Thanks for sharing this. As an artist myself, I find this especially interesting. I had never heard of the term or practice of swiping, but I can see where it would be very tempting to do.

    1. You're welcome, Enzo! I was just enjoying your post about Yoga Pants! For Wolfies like me, those girls put the Pants in Yoga Pants!

      Glad you found these facts fascinating! It's gratifying to share trivia with people who appreciate it!

      You've never used Swipes? That's admirable! (Bows low, his toupee falls off.)

    2. Hi Wolfie -

      Perhaps I may not be understanding the definition of Swipes correctly. I understood it to be tracing over an existing illustration and just changing the characters and features and leaving the existing poses and angles. If this is the correct definition, no I have not done this.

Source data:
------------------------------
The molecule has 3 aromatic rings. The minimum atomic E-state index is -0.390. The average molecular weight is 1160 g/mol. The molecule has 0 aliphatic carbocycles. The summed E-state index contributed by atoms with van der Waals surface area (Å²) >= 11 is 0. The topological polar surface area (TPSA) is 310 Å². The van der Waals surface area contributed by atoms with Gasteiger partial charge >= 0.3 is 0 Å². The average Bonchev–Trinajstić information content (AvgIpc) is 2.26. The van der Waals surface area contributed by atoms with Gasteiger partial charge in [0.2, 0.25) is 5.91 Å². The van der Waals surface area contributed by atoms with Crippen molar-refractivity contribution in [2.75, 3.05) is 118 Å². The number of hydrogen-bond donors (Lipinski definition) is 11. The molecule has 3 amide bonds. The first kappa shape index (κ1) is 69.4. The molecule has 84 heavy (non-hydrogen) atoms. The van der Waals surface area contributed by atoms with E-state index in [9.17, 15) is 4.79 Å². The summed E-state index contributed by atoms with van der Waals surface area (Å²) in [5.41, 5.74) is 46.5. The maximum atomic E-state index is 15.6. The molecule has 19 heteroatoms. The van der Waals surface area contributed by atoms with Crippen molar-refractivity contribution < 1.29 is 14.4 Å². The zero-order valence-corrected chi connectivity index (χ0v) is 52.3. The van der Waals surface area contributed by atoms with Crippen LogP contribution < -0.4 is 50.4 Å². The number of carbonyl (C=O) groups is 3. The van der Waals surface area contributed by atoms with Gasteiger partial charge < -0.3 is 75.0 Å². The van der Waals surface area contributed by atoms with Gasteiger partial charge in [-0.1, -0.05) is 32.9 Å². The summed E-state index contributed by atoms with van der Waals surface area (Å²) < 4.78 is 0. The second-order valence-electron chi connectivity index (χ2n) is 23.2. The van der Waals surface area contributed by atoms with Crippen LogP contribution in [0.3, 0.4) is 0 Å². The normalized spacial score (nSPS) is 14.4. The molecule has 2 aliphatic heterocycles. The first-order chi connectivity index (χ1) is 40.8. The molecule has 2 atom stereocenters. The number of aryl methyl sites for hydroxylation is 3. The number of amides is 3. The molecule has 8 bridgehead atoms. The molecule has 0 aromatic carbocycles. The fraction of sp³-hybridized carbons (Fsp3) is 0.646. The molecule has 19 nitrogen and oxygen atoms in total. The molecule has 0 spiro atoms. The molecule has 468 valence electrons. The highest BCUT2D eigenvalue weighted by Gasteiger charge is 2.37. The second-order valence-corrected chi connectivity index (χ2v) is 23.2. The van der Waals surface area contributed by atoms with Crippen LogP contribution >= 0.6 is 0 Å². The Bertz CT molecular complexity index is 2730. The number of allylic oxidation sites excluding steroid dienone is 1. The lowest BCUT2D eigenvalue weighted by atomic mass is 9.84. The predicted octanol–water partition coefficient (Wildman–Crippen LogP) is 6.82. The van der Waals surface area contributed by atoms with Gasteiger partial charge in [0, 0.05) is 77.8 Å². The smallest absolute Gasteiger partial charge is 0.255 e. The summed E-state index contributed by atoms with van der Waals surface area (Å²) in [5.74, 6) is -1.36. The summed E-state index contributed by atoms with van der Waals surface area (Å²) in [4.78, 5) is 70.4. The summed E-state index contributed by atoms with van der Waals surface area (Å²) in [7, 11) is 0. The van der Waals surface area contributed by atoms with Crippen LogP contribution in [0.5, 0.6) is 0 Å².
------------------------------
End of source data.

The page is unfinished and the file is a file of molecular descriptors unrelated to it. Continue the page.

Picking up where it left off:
If the definition is using existing photographs (not illustrations) as general reference for poses, then yes I have done that.

      A fellow artist friend who paints solely safari animals, warns that she, or anyone, can not work off any photo that is not originally hers. In other words she couldn't draw a zebra based on a Nat'l Geo magazine photo (not trace, just reference mind you), without it being considered "wrong".

      All very interesting! (and confusing).

    3. You've got it, Enzo-- a "swipe" could be a slightly changed tracing, or a very, very, VERY close copy!

      That's what I thought was funny about the Williams illustration-- it's SUCH a close copy it seems to cross the boundry between "reference" and "appropriation!" :D